Military resolve was the sheer foundation of global, American leadership during the Bush era, and the global war on terror following 9-11 was a symptom of that.
Mission Iraqi Freedom
The main goal of the invasion of Iraq was to significantly change the world, something that, according to the Bush administration, would need large-scale military adventures.
The military effort in Iraq was not large enough to necessitate a mobilization of the nation, to switch into so-called war economy. Americans shouldn’t have to make any sacrifices and the invasion, the epic change of the Middle East, would be executed through the existing military.
The US military would prove sufficient to quite easily overpower the Iraqi forces and overthrow Saddam Hussein, but it wasn’t strong or large enough to pacify the Iraqi society, to secure law and order. (To put this in perspective it should be mentioned that four times as many troops were used in the Vietnam war than in Iraq.)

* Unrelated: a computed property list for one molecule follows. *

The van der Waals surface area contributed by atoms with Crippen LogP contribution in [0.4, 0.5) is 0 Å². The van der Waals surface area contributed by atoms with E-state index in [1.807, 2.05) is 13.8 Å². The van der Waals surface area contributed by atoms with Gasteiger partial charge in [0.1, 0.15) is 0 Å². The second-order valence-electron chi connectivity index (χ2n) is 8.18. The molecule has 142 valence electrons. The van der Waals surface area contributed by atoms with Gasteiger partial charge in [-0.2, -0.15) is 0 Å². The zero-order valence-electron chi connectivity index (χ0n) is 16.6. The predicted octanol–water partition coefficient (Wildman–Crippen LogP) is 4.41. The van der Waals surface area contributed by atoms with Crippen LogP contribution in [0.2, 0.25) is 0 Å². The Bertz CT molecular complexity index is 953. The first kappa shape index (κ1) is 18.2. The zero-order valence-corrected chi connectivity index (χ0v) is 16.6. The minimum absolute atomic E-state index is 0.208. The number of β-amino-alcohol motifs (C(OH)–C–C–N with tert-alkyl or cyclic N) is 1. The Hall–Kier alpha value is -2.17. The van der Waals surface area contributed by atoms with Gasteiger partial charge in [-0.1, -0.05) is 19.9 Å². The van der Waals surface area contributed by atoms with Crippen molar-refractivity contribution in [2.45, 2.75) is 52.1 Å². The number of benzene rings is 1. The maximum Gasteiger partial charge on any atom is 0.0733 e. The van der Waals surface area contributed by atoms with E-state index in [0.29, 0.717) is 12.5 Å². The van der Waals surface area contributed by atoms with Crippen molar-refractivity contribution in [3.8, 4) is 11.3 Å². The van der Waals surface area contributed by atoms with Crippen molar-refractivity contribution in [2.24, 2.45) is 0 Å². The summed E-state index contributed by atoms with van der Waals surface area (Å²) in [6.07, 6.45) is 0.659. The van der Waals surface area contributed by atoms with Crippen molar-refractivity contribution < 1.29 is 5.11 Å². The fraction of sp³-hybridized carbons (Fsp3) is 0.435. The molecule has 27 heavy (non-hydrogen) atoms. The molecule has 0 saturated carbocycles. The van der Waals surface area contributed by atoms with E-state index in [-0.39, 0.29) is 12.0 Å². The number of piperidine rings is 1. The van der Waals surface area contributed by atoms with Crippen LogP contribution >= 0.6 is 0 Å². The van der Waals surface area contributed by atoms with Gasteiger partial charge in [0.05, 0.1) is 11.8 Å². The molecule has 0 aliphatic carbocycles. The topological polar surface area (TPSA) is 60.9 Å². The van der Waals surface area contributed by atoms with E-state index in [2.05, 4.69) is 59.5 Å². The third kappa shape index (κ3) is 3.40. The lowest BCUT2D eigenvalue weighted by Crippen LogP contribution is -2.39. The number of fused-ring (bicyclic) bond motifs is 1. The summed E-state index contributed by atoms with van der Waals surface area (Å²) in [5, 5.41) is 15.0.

When Saddam finally had succumbed in April 2003, the war was still not over – it had merely started. Quickly the Iraqi population would start viewing the “liberators” as occupants and already during April 2003 a first warning incident occurred: American troops killing 13 civilians that protested against the occupation force in Fallujah.
The US generals had no knowledge of how to pacify a whole country, a country larger than California, with porous borders and a fragmented population of 25 million.
One problem was that Iraqi civil servants that would have been able to maintain the societal functions had gone missing as the civilian institution responsible for governing Iraq following Saddam’s fall, abolished the Baath party and forbid all its members to continue their government employment. Moreover, the entire security apparatus including the Iraqi army was dismantled. Iraq became an empty shell, and the entire governing responsibility was laid upon a colossally under-staffed occupation force.